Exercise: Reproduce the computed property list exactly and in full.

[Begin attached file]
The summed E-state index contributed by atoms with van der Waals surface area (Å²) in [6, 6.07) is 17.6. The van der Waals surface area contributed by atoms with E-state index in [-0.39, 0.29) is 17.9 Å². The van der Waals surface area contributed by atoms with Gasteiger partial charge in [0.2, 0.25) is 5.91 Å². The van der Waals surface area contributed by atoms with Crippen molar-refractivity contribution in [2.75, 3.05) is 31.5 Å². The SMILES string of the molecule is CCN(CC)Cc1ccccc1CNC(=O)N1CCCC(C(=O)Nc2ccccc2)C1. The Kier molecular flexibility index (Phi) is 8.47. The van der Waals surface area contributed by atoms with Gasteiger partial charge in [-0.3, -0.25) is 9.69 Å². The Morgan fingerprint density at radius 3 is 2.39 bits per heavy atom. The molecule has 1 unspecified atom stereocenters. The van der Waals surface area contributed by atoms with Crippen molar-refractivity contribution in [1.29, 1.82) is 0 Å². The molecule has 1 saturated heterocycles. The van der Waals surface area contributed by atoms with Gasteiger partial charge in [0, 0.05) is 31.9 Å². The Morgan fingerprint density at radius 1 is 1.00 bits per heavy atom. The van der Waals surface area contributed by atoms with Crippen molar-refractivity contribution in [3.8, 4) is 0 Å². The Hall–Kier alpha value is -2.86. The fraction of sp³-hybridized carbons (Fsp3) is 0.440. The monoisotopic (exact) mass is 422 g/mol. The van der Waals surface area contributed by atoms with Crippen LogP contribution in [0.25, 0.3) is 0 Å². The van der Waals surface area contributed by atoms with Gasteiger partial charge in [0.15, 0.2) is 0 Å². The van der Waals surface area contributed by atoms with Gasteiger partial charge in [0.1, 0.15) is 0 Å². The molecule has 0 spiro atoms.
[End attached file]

The summed E-state index contributed by atoms with van der Waals surface area (Å²) in [6, 6.07) is 17.6. The van der Waals surface area contributed by atoms with E-state index in [-0.39, 0.29) is 17.9 Å². The van der Waals surface area contributed by atoms with Gasteiger partial charge in [0.2, 0.25) is 5.91 Å². The van der Waals surface area contributed by atoms with Crippen molar-refractivity contribution in [2.75, 3.05) is 31.5 Å². The SMILES string of the molecule is CCN(CC)Cc1ccccc1CNC(=O)N1CCCC(C(=O)Nc2ccccc2)C1. The Kier molecular flexibility index (Phi) is 8.47. The van der Waals surface area contributed by atoms with Gasteiger partial charge in [-0.3, -0.25) is 9.69 Å². The Morgan fingerprint density at radius 3 is 2.39 bits per heavy atom. The molecule has 1 unspecified atom stereocenters. The van der Waals surface area contributed by atoms with Crippen molar-refractivity contribution in [1.29, 1.82) is 0 Å². The molecule has 1 saturated heterocycles. The van der Waals surface area contributed by atoms with Gasteiger partial charge in [0, 0.05) is 31.9 Å². The Morgan fingerprint density at radius 1 is 1.00 bits per heavy atom. The van der Waals surface area contributed by atoms with Crippen molar-refractivity contribution in [3.8, 4) is 0 Å². The Hall–Kier alpha value is -2.86. The fraction of sp³-hybridized carbons (Fsp3) is 0.440. The monoisotopic (exact) mass is 422 g/mol. The van der Waals surface area contributed by atoms with Crippen LogP contribution in [0.25, 0.3) is 0 Å². The van der Waals surface area contributed by atoms with Gasteiger partial charge in [0.15, 0.2) is 0 Å². The van der Waals surface area contributed by atoms with Gasteiger partial charge in [0.1, 0.15) is 0 Å². The molecule has 0 spiro atoms.